“It suddenly went off: ‘Oh, fuck, I’m going to try it as a novel, aren’t I?’ A terrifying realization because John Lennon is such an iconic figure—and the feeling I get out around there, this kind of eeriness, this kind of strange haunted reverberation. I mean, the fuckin’ Atlantic is a really weird thing to grow up right beside.” Millions staff writer Bill Morris sat down with Kevin Barry to talk about his new book, Beatlebone, and about the trouble of getting John Lennon’s voice right on the page. Morris has brought you a bit on Barry in the past.
With the help of Johnny Depp, author Douglas Brinkley plans to release Woody Guthrie’s unpublished novel House of Earth next year. Guthrie finished the manuscript—which should yield a finished book about 250-pages long—in 1947, and it concerns a couple from West Texas who fight against banks and lumber companies.
There are a lot of writers who work in advertising, and it's starting to have an impact. People are more likely to love brands if there is a story involved, according to a new study. "We’ve known for a long time there is no ‘buy’ button in the brain. But these results show there’s a ‘story’ button," neuroscientist Paul Zak says. Pair with: Our essay on working at a creative agency after getting your MFA.
The Walking Tour is drawing ever nearer! Get all the details and RSVP if you want to be notified of any schedule changes.In the NYRB, Mark Danner examines the politics of torture, and J.M. Coetzee gets deep inside Samuel Beckett's head.James Wood finger-drumming on YouTube is just the most weirdly hypnotic thing we've ever seen.Typewriter-part art. (via The Rumpus)A new front runner in the coolest bookshelf contest. Think of it - geographic classification! (for American lit only)"Geoff Dyer book unlikely to win Bad Sex Award"Jane Austen got rejection letters too.Wow. A new Kurt Vonnegut collection is on the way. Amazon has it listed.A glimmer of good news in the newspaper business?Audrey Niffenegger is having a pretty good recession.Further Reading: Kevin's list of families and fiction has garnered many additions from readers in the comments.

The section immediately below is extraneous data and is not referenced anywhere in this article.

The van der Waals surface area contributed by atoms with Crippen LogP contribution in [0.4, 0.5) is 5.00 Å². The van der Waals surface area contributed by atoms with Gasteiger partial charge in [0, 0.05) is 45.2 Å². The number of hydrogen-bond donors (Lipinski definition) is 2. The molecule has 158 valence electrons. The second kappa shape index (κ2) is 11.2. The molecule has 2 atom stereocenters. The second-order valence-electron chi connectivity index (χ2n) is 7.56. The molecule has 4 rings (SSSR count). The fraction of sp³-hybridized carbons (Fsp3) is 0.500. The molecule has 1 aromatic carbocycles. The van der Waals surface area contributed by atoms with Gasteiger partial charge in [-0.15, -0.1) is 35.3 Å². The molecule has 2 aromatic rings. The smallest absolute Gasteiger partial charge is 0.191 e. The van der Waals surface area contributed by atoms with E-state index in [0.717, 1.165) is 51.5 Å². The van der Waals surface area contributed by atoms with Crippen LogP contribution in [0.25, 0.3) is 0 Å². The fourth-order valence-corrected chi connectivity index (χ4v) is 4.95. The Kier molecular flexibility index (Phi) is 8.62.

Walter White is the new Walt Whitman. "Both are intellectual pioneers in their fields, their legacies—centuries apart—demanding risk, casting them outside of society, gliding out into the world, liberated from societal constraints," Kera Bolonik writes about Whitman's influence on Breaking Bad.
There's a quiet war being waged against Wyoming's wild horse population, reports The Altantic's Andrew Cohen.